Prospect takes a proactive stance on improving the health and wellness of area residents. Through prevention tips and health screenings, it’s making a difference in a community that struggles with diabetes, hypertension and other chronic diseases. “If your incentive is to keep the population healthy, you’re going to provide those types of services to the community,” Cohen explains, noting the goal is to prevent hospital visits in the first place and to address the behavioral health needs the hospital sees among its patients. And Prospect facilities help fill a gap in hospital care. “The larger, academic medical centers don’t necessarily want to serve mental health needs, for instance, and they don’t want the acute care clogging their ERs,” he says. “Prospect will deliver those services. They have chosen to provide them.”
In Delaware County, Pennsylvania, four Prospect hospitals play just as vital a role in their communities. From a large, 400-bed hospital to three smaller ones, the group has the highest market share. “They’re a close-knit group that creates a system in that market,” Cohen says.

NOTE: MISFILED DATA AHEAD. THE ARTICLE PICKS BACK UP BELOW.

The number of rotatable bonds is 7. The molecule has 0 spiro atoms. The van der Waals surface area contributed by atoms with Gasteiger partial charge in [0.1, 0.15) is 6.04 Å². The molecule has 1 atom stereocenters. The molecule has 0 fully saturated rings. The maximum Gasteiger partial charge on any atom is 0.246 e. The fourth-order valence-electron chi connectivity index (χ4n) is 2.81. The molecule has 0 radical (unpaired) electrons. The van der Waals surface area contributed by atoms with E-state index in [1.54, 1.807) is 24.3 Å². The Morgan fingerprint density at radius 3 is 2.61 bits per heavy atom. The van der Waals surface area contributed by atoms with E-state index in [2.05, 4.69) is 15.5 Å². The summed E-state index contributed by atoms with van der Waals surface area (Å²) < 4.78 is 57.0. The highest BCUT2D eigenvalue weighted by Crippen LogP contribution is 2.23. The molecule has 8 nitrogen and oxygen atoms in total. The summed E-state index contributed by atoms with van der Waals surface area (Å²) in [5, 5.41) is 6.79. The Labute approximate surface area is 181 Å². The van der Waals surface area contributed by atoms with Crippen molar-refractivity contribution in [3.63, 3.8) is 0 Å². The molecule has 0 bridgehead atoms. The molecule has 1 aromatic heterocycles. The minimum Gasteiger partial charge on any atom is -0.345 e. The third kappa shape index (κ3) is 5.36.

Prospect’s successful strategy is a promising model for other hospital systems in the U.S., says Hamner, who adds that even more of these types of facilities are needed in America. “We’ve made a $1 billion-plus investment in Prospect for good reason,” Hamner says. “MPT believes we need more operators like Prospect. Otherwise, our larger healthcare system would face demands it is unequipped to satisfy.”
Prospect provides much-needed, convenient, quality care, and MPT prides itself on offering a long-term financing arrangement that will keep Prospect facilities operating for years to come. It goes back to what MPT looks for in any transaction: that a hospital is serving local needs. And MPT saw it in Prospect facilities.